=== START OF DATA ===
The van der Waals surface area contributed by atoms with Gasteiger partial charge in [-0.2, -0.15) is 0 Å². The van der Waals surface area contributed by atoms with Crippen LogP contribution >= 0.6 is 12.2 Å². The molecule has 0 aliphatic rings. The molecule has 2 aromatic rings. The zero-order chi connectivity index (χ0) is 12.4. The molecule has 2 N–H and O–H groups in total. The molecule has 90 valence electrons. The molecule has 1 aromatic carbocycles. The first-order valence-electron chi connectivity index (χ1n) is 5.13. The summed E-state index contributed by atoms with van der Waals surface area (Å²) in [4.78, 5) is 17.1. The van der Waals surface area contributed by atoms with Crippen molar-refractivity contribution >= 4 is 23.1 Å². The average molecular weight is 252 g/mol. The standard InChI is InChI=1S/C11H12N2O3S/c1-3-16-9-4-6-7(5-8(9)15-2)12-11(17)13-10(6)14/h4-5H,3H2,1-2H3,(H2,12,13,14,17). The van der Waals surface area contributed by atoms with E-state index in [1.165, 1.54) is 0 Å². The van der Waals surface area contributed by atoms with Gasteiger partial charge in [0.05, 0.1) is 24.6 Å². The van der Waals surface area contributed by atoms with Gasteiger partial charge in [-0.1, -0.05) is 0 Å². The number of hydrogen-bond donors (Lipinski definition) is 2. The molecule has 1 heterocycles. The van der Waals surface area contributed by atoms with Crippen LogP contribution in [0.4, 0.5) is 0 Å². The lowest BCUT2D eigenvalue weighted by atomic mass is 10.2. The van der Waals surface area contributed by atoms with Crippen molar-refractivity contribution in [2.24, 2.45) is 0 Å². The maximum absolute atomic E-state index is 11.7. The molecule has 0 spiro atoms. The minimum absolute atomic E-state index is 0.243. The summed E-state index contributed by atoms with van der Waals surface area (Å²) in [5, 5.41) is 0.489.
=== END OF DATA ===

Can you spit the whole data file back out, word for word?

The van der Waals surface area contributed by atoms with Gasteiger partial charge in [-0.2, -0.15) is 0 Å². The van der Waals surface area contributed by atoms with Crippen LogP contribution >= 0.6 is 12.2 Å². The molecule has 0 aliphatic rings. The molecule has 2 aromatic rings. The zero-order chi connectivity index (χ0) is 12.4. The molecule has 2 N–H and O–H groups in total. The molecule has 90 valence electrons. The molecule has 1 aromatic carbocycles. The first-order valence-electron chi connectivity index (χ1n) is 5.13. The summed E-state index contributed by atoms with van der Waals surface area (Å²) in [4.78, 5) is 17.1. The van der Waals surface area contributed by atoms with Crippen molar-refractivity contribution >= 4 is 23.1 Å². The average molecular weight is 252 g/mol. The standard InChI is InChI=1S/C11H12N2O3S/c1-3-16-9-4-6-7(5-8(9)15-2)12-11(17)13-10(6)14/h4-5H,3H2,1-2H3,(H2,12,13,14,17). The van der Waals surface area contributed by atoms with E-state index in [1.165, 1.54) is 0 Å². The van der Waals surface area contributed by atoms with Gasteiger partial charge in [0.05, 0.1) is 24.6 Å². The van der Waals surface area contributed by atoms with Gasteiger partial charge in [-0.1, -0.05) is 0 Å². The number of hydrogen-bond donors (Lipinski definition) is 2. The molecule has 1 heterocycles. The van der Waals surface area contributed by atoms with Crippen LogP contribution in [0.4, 0.5) is 0 Å². The lowest BCUT2D eigenvalue weighted by atomic mass is 10.2. The van der Waals surface area contributed by atoms with Crippen molar-refractivity contribution in [2.24, 2.45) is 0 Å². The maximum absolute atomic E-state index is 11.7. The molecule has 0 spiro atoms. The minimum absolute atomic E-state index is 0.243. The summed E-state index contributed by atoms with van der Waals surface area (Å²) in [5, 5.41) is 0.489.